The Meatloaf Recipe

In our May issue (see “The Entry Level,” page 47, or just click right here), I discussed the Music Hall USB-1 turntable ($249), Audioengine 5 powered loudspeakers ($349/pair), HiFiMan HM-602 portable music player ($439), and meatloaf (probably around $30 for all the ingredients).

I remember, fairly clearly, the events which led to this particular column. It was a chilly winter evening, late January or early February, and the girls and I had enjoyed a quiet, lazy day. We were now on our way home from a quick trip to Trader Joe’s. I was riding in the backseat of Natalie’s Honda (she’s got a motor back there, too), Nicole was in the passenger seat. The conversation turned from music to food.

And having enjoyed such a lovely day with two dear friends, my thoughts turned to cooking a meal: I wanted to give Natalie and Nicole a little gift; and, anyway, I had been dying to get Natalie over to hear the system. From the moment I had hooked it up, I felt certain that it was exactly what she had been looking for. (Years ago, Natalie had mentioned wanting to convert her LPs to MP3s, but, for one reason or another, she just never got around to it. Nicole couldn’t care less: LPs, MP3s, whatever.)

“Do you like meatloaf, Nat?”

“Do I like meatloaf?!”

The car swerved. We almost crashed into a mountain of snow. My head smacked against the rear window.

“Do I like meatloaf?!” she repeated. “I love meatloaf!”

(Have I mentioned that I adore Natalie? Only moments earlier, she had also confessed her love for Dinosaur Jr. and Three Amigos. What a woman!)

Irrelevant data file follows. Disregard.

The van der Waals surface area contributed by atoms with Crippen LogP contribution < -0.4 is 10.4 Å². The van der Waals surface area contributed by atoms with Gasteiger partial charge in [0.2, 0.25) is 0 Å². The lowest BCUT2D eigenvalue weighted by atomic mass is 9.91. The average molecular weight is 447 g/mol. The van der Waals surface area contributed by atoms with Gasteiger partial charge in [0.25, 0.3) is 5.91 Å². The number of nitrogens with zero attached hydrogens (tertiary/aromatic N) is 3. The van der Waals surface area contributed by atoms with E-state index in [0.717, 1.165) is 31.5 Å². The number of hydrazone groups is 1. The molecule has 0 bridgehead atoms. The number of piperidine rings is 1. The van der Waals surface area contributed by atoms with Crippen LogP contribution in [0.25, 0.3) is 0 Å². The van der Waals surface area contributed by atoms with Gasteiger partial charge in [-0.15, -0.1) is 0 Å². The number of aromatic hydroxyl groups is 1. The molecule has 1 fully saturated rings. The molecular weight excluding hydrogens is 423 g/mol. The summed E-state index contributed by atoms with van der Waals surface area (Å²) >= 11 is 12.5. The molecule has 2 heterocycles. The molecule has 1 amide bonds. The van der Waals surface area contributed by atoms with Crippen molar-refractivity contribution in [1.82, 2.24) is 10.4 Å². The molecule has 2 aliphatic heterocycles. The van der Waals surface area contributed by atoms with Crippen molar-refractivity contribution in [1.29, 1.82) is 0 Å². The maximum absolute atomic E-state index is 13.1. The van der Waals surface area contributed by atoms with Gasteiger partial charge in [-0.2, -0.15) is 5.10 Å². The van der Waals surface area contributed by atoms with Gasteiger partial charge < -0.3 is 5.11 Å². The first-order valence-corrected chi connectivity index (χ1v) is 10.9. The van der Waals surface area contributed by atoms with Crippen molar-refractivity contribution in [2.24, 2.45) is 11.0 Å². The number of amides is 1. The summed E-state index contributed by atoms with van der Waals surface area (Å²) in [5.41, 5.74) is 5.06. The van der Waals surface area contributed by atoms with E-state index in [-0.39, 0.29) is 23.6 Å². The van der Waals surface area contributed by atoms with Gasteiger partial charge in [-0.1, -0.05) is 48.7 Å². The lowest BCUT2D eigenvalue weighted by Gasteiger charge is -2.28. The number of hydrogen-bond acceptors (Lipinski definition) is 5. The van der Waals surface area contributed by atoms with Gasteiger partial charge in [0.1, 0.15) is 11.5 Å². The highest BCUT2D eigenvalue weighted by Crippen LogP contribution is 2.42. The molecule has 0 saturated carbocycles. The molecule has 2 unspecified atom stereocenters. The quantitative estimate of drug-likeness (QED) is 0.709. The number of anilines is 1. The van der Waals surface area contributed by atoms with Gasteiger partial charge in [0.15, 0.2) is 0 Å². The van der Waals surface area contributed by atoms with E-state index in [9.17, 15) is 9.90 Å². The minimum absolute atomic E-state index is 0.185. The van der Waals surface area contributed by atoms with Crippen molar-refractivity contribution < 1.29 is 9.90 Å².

“Hmm,” I said. “Wanna come over next weekend? I’ll make meatloaf.”

That was pretty much it. If you’ve read the column, you know what happens next. (If you didn’t read the column, what the hell is wrong with you?)

I’m a firm believer in music’s ability to enhance and complement any recipe: Hector Lavoe croons while I fry empanadas; Bruce Springsteen encourages while I roast a chicken; Louis Prima entertains while I boil pasta. I like creating the perfect soundtrack to any meal. So, while cooking the meatloaf, I listened to songs that I thought Nicole and Natalie might enjoy: Ceramic Dogs’ “Digital Handshake,” Nick Cave’s “More News from Nowhere,” Dominant Legs’ “My Girls.”

Everything turned out great—even better than I expected, in fact: At home, Natalie now listens to music through the Audioengine 5 loudspeakers and Music Hall USB-1 turntable, and talks about how much she loves the sound.

Nicole’s a different story: She’s not too concerned about the music. As long as she can still watch her episodes of Golden Girls and Shark Week, everything is A-okay.

Nicole did like the meatloaf, though. So did Natalie. Natalie even offered to make it for me upon my return from the Munich High End Show. I sent her a text to let her know that my flight had landed:

ME: So good to be home.

NATALIE: Welcome back! Are you in the mood for meatloaf?

ME: Is this a trick question? I’m always in the mood for meatloaf! But only if you feel like making it.

NATALIE: Today I do!

(Awesome, right?)

Before I left for Germany, I had given Natalie my meatloaf recipe, a product of trial and error over many years of meatloaf-eating. While it calls for nothing fancy and is relatively straightforward, Nat was nonetheless nervous. Her prior attempts at making meatloaf had been unsuccessful, she said.

ME: You’ve got nothing to worry about. I’m sure it’ll come out even better than mine.

NATALIE: Doubt it.

Here is the recipe. Let’s call it “My Girls’ Meatloaf.” (Vegetarians might try it with “veggie protein crumbles,” or whatever.)

1/2 stick butter
a lot of garlic, chopped
1 onion, massacred
2 eggs, beaten